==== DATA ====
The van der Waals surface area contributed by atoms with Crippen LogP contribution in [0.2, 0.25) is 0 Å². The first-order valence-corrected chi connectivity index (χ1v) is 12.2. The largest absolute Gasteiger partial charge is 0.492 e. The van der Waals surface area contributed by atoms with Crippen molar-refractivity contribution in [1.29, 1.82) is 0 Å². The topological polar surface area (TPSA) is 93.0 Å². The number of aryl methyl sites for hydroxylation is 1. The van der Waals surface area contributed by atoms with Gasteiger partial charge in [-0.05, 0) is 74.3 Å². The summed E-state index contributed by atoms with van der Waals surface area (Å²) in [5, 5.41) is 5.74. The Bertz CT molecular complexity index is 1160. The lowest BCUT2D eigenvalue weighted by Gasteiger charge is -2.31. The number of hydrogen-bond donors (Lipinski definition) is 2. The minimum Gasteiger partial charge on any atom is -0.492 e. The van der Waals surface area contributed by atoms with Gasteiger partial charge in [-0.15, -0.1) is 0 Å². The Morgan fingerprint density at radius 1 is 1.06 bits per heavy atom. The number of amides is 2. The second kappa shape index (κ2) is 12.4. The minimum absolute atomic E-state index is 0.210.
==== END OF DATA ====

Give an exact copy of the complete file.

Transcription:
The van der Waals surface area contributed by atoms with Crippen LogP contribution in [0.2, 0.25) is 0 Å². The first-order valence-corrected chi connectivity index (χ1v) is 12.2. The largest absolute Gasteiger partial charge is 0.492 e. The van der Waals surface area contributed by atoms with Crippen molar-refractivity contribution in [1.29, 1.82) is 0 Å². The topological polar surface area (TPSA) is 93.0 Å². The number of aryl methyl sites for hydroxylation is 1. The van der Waals surface area contributed by atoms with Gasteiger partial charge in [-0.05, 0) is 74.3 Å². The summed E-state index contributed by atoms with van der Waals surface area (Å²) in [5, 5.41) is 5.74. The Bertz CT molecular complexity index is 1160. The lowest BCUT2D eigenvalue weighted by Gasteiger charge is -2.31. The number of hydrogen-bond donors (Lipinski definition) is 2. The minimum Gasteiger partial charge on any atom is -0.492 e. The van der Waals surface area contributed by atoms with Gasteiger partial charge in [-0.15, -0.1) is 0 Å². The Morgan fingerprint density at radius 1 is 1.06 bits per heavy atom. The number of amides is 2. The second kappa shape index (κ2) is 12.4. The minimum absolute atomic E-state index is 0.210.